Seeing a Senate debased from within » Manila Bulletin News

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John Tria

By John Tria

 

Watching the much anticipated Senate hearing that saw a face-off between Davao City Vice Mayor Paolo Duterte and Senator Antonio Trillanes i got many calls from Mindanaoan friends with pretty much the same comment: “What’s happened to the Senate?”

Of course, while some were amused at the antics of Senator Trilllanes, others lamented that with this exchange the Philippine Senate has gone from a fount of wisdom into a gossip pit.

These questions are a commentary on two levels: coming from Mindanaoans there is always a subtext which tells you that the Senate, as they have known it, mirrors a collective of the capital’s political interests – to advance the political sense of an imperial Manila at their expense.

For example, over the last thirty years, was it true that on average Mindanao got only a fourth of the national budget while Luzon and the NCR got half?

Unlike the house of representatives that shows clear representation of their localities (perhaps not always their interests), the Senate, though elected at large, is for many of them a body set apart with a wisdom that they cannot feel emanates from them.

In the last 30 years, how many senators ever came from the island? Despite being elected at large, it is seen as a foil against genuine representative democracy. In turn we have had comedians and action stars, and their children take those august seats. Can they adequately consider Mindanaoan sentiments in the proposed legislation they push or evaluate?

The second level reflects a hankering for the premarital law Senate of old, for the wisdom of Tanada, Diokno and Rodrigo. The lost eloquence and sense of the pre martial law senate, and the one immediately following the EDSA Revolution (that cast away the US bases) is no longer the same character we see in the present upper chamber.

Today, people have begun to see the Senate as a joke, where crass politics combine with the call for bare backs and tattoos, implied testimony, apologies and retractions, and self-prepared spreadsheets are used, purportedly to craft new laws.

Recent Senate hearings have become a national spectacle where truth and fact are shoved to the back seat to allow political grandstanding to go up front.

Just how much of their time and money is spent on senate hearings containing these to duplicate and i dare say, prejudge actual investigations is a question on many people’s minds.

All of these leads many in Mindanao to imagine a polity without a Senate, where one truly representative legislature can muster the response to deal quickly with the needs of a growing island, a rebuilding from the ashes of conflict, and the balancing of development, peoples rights and welfare, and the demands of sustainable development in the country’s gateway to the rest of Southeast Asia now brimming with opportunity.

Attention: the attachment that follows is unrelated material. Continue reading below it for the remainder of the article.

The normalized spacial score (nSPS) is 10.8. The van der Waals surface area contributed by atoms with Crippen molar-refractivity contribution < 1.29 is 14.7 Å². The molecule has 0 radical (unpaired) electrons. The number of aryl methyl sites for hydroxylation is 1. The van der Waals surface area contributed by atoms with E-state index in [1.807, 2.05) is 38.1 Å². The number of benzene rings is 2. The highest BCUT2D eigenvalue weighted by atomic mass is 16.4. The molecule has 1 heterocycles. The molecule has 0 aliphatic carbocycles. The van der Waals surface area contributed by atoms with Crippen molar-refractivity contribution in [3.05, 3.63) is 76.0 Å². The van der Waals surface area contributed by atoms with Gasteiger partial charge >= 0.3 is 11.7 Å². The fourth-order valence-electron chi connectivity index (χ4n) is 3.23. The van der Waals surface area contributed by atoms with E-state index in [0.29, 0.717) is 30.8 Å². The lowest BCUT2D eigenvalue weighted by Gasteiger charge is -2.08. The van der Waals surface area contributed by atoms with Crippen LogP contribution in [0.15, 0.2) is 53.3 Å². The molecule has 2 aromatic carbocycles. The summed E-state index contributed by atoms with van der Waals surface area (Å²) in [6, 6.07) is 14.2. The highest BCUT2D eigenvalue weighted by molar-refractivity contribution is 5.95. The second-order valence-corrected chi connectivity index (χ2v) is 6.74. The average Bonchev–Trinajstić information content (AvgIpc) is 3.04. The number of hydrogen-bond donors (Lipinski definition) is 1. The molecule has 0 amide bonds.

Mindanao Business Broadens in Cagayan

As the Mindanao Business Conference drew to a close in Cagayan de Oro City last Saturday, participants noted how much this annual event has raised the level of discussions about Mindanao’s business. Congratulations to the Cagayan de Oro Chamber for pulling it off.

With this event, Mindanao business has encountered a renaissance over the last few years. Noteworthy is that with the Duterte presidency, investors have given the land of promise a second, deeper look. Monitor the Gross Regional Domestic Product (GRDP) growth rates for all Mindanao regions over the next few years. It is likely to rise steadily as peace with former rebels create the opportunity to plant and harvest more food and host new industries.

Thus, with the increased connectivity with flights and shipping routes, the Mindanao railway and the opening of new malls in key cities over the next few months show a robust economy growing even further, as the rebuilding of Marawi gets under way.

Another major upcoming business event is the Davao Trade Expo on September 21-23 at the SMX Convention Center in Davao City. It hopes to top the more than 8,000 visitors recorded in 2015. Likewise taking place is the first ever Davao Tourism Conference on September 22.

With business events such as these, the outlook is about as bullish as the forecasts of ratings agencies booking increased GDP growth for the country well into the next two years.

Seems like all the political noise isn’t enough to dampen this growth.

 

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